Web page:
HIGHLIGHTS OF THE WEEK
- The biggest event this week was the Fed’s pivot away from patience. It is now poised to act in the event of a further deterioration in the outlook. This cheered markets, with stocks and bonds rallying.
- The Fed’s dot plot also showed that the majority of FOMC members judge the funds rate to already be at its long-run neutral level, and expect to lower rates next year.This is a seismic shift from expecting hikes back in December.
- Our new forecast released this week, calls for the Fed to cut rates twice this year, as insurance against the downside risks that have accumulated due to trade tensions, and a late-cycle economic slowdown.
The Powell Pivot
For the second time in the past six months, the Federal Reserve has pivoted on where it thinks interest rates are headed over the next few years. Back in December, the median projection of FOMC members was for 175 basis points of rate hikes by the end of 2020. Now, it is a 25 basis point cut. That is quite the pivot (Chart 1). In its statement the Fed has also shifted from patience to action. The FOMC will now “closely monitor the implications of incoming information for the economic outlook and will act as appropriate to sustain the expansion”.
At the same time, the Fed’s expectations for economic growth have shifted a lot less. The median FOMC forecast for growth is 2.1% this year and 2.0% next year, down only slightly from 2.3% and 2.0% back in December. Looking only at growth expectations it is hard to justify the pivot in interest rates. However, the updated growth forecasts incorporate a lower path of interest rates. Previously, the FOMC believed the economy would grow at that pace as it continued to raise rates. Now it expects that a cut will be required to sustain that near-trend pace.
A big part of the pivot is the continued miss on its inflation forecast. In December, the FOMC expected inflation to be back at 2% by the end of this year, and now that isn’t looking too likely. Given the difficulty sustaining the 2% inflation target, it has lowered its estimate of the “neutral” rate to 2.5%. That is the level at which the rate neither stimulates, nor stifles economic growth. Clearly the Fed has come around to the view that rates over the past little while have been less stimulative than they previously believed.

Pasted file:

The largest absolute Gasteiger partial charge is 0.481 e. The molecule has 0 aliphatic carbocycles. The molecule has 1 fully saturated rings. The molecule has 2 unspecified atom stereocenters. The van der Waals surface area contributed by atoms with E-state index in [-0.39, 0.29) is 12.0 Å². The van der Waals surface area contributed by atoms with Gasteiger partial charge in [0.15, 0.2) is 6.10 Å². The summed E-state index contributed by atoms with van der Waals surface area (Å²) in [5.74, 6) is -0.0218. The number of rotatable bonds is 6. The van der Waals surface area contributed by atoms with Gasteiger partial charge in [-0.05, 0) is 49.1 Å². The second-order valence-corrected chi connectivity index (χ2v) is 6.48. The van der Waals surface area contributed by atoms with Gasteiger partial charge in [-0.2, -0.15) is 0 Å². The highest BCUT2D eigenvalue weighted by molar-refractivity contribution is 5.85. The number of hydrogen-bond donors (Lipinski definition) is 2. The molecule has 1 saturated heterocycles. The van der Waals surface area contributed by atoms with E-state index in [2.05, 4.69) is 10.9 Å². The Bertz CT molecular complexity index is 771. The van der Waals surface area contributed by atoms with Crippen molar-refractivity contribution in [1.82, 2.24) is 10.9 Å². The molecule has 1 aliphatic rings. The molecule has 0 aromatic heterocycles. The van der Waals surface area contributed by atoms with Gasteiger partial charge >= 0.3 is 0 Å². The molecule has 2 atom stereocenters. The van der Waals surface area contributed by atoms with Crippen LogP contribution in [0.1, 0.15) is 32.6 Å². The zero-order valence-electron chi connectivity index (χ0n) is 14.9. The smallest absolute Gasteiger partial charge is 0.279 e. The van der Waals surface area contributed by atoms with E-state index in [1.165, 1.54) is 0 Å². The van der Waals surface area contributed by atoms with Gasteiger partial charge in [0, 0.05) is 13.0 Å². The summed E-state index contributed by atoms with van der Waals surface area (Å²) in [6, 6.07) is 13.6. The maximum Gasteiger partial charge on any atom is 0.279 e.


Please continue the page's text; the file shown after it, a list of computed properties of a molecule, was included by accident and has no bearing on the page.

A majority of FOMC members now believe that at least one rate cut will be required to keep inflation at target and promote maximum employment, and seven out of 17 members judge that it will need two quarter-point rate cuts.
The Fed is paying close attention to signs that the economy is slowing. Both the Philly and Empire Fed manufacturing sentiment indicators released this week showed that sentiment soured in June. Now, those readings may have been taken at the time that the President had threatened tariffs on Mexico, before pulling back at the eleventh hour. But, other manufacturing sentiment indicators globally have cooled, supporting the Fed’s vigilance on downside risks.
Our recent forecast (Chart 2) lowered our fed funds rate call for this year, adding in two insurance cuts (see report). We expect cuts are needed to keep growth on track, as persistent trade uncertainty weighs on business sentiment and investment. The upside to rate cuts is that they should provide a bit of fuel for the housing market, which has been largely moving sideways over the past year. Housing data for May showed that while construction activity remains lackluster, the resale market increased 2.5% on the month. That suggests the drop in mortgage rates over the past six months may finally be lifting activity. And a more modest path for rates ahead will help improve affordability.
Leslie Preston, Senior Economist | 416-983-7053
This report is provided by TD Economics. It is for informational and educational purposes only as of the date of writing, and may not be appropriate for other purposes. The views and opinions expressed may change at any time based on market or other conditions and may not come to pass. This material is not intended to be relied upon as investment advice or recommendations, does not constitute a solicitation to buy or sell securities and should not be considered specific legal, investment or tax advice. The report does not provide material information about the business and affairs of TD Bank Group and the members of TD Economics are not spokespersons for TD Bank Group with respect to its business and affairs. The information contained in this report has been drawn from sources believed to be reliable, but is not guaranteed to be accurate or complete. This report contains economic analysis and views, including about future economic and financial markets performance. These are based on certain assumptions and other factors, and are subject to inherent risks and uncertainties. The actual outcome may be materially different. The Toronto-Dominion Bank and its affiliates and related entities that comprise the TD Bank Group are not liable for any errors or omissions in the information, analysis or views contained in this report, or for any loss or damage suffered.